In either case, if you open the lid to your rice and it looks too wet you can still save it. Just take the lid off and let it continue to cook for a minute or two to boil off some of that excess water. If you are doing this and you notice a toasty smell coming from your rice get it off the burner right away, you’ve cooked off enough water and it is about to burn.

If there is way too much water you can also drain it by pouring it out over a strainer, but if you’ve followed

Does this work for brown basmati rice?
I want to make more rice than this recipe calls for. How much water and rice do I use?

I wouldn’t recommend using this recipe for 20 cups or more. But for household quantities, just stick to the ratio of 2 parts water to one part rice and you should be set.

7 Ways to Make Brisket Better Than Your Bubbe’s

Brisket for Passover is an obvious choice, but no less delicious for that. And these are our favorite brisket recipes to make (any time, really), from old-school braises to Crock Pot BBQ.

Better Brisket Everything You Need to Make a Perfect Passover Brisket For best results, you should have patience like your grandma does and go low and slow with this cut of beef. But make yours even better. Set tradition aside, at least in the details, and infuse your brisket with some not-so classic flavor. Or try an innovative technique.

Brisket used to be an inexpensive cut of beef, which was part of its appeal, but climbing meat prices don’t make that necessarily true anymore. Still, it tastes as good as ever the tough meat becomes tender after hours and hours in the oven (or slow cooker), and with your help, has a flavor that’s easy to love—like grandma. (Awww.)

Brisket Tips

First, make sure to brown your beef brisket to get that nice, slightly crispy outer coating. Then the long and low-heat cooking begins to render fat from the all-important fat cap, and break down connective tissue for a tender brisket. It’s best to use a Dutch oven with this dish, or anything that allows you to brown it on the stovetop and then cook it in the oven. When your brisket is finished, don’t forget all those glorious juices you’ll have hanging around. Serve them with the beef in a gravy boat, or use them to make a decadent sauce or gravy using wine, broth, butter and/or flour.

Before you get started, a few things you might find handy to have around when making a perfect brisket: beef broth, brown sugar, a good dry rub, a Dutch oven, a slicing knife, a big cutting board, aluminum foil, and hungry friends (that last one could be hard to come by this year, but you can at least host a virtual dinner party).

Brisket Recipes

Whether it’s to use up leftovers from a holiday gathering or for a casual dinner party, here are a few brisket recipes to try:

1. Chinese Brisket and Turnip Stew

Ginger, garlic, scallions, and chu hou paste (made with soybeans, sesame, and garlic) transform this cut of meat into something new, at least for those not accustomed to Chinese-style brisket. The daikon radish is more traditional for this classic Chinese dish, but you can use turnips too. You’ll need at least four hours to make this brisket. Get our Chinese Brisket and Turnip Stew recipe.

2. Spice and Herb Oven-Braised Brisket

Hungarian paprika lends a smoky-sweet essence to this slow-cooked brisket, also flavored with garlic, caramelized onions, tomatoes, brown sugar, rosemary, and bay leaf. You do most of the work the day before, refrigerating it overnight. Get our Spice and Herb Oven-Braised Brisket recipe.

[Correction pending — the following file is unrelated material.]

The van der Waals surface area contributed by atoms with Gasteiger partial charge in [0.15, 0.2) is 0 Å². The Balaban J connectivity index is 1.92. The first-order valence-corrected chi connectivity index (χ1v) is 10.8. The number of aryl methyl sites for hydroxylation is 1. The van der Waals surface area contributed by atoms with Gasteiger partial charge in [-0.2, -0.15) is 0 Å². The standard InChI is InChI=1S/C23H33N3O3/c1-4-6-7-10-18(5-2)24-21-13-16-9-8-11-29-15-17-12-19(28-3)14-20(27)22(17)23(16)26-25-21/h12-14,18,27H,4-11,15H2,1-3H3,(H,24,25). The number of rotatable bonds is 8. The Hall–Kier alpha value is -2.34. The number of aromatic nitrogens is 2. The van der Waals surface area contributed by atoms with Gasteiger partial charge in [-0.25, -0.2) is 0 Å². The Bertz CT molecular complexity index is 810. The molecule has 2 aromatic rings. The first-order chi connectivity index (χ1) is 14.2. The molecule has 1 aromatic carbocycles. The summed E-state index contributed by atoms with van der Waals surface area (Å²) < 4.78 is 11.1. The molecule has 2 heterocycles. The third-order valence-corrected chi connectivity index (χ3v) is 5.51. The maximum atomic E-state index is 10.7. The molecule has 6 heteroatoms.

3. Easy Slow Cooker BBQ Beef Brisket

This fork-tender meat is meant to be shredded and piled high between bread slices and savored by hand. It’s a classic barbecue dish that you make in your Crock Pot over the course of 10 hours or longer, and it may not be quite the same as a smoked BBQ brisket, but no one will complain. Get our Easy Slow Cooker BBQ Beef Brisket recipe.

4. Pitmaster-Style BBQ Brisket

If you do want to put in the time and effort to achieve smoked BBQ perfection, make your brisket like the professionals with our tutorial from pitmaster (even if he’s reluctant to accept that title) Burt Bakman. See how to smoke the best BBQ brisket of your life.

5. Grandma Irma’s “California” Brisket

OK, we’re including one bubbe-inspired recipe. Irma Zigas passed along the recipe she taught her grandson Caleb, in which “California” means quick-cooking with prepackaged spices. That includes Jane’s Krazy Mixed-Up Salt or Lawry’s Seasoned Salt, red wine, Hungarian paprika, creamed horseradish, and cranberry sauce. Get our Grandma Irma’s “California” Brisket recipe.

6. Brisket Fried Rice

This one is perfect for the next day, or the day after when you simply cannot force down another bite of brisket as it is. Give it new life as fried rice, sauteed with zippy flavors like ginger, soy, and scallion and fresh veggies like snow peas or broccoli. The fat and juice from the brisket will melt as you fry it, creating a gorgeous sauce when mixed with the Asian flavors. Get Gail Simmons‘ Brisket Fried Rice recipe.

7. Oven Smoked Pastrami

While we’re at it, how about a recipe for brisket’s tangy cousin, pastrami? This one involves time and planning as you’ll want to coat the brisket in a rub or mixture of spices, sugar, and salt and leave it to cure in the refrigerator for a week. A roasting rack is probably best for this one, so leave the Dutch oven in the cupboard this time. Get our Oven Smoked Pastrami recipe.

Related Video: How to Make Pastrami-Smoked Tongue for a New Taste Sensation

The 5 Worst Pioneer Woman Recipes to Bring to Thanksgiving

There are few things that give TLO more delight than ragging on The Pioneer Woman. My personal biggest complaint with her is that most of her recipes that I’ve attempted just turned out mediocre at best. I consider myself an able home cook, but I just can’t make her food taste good.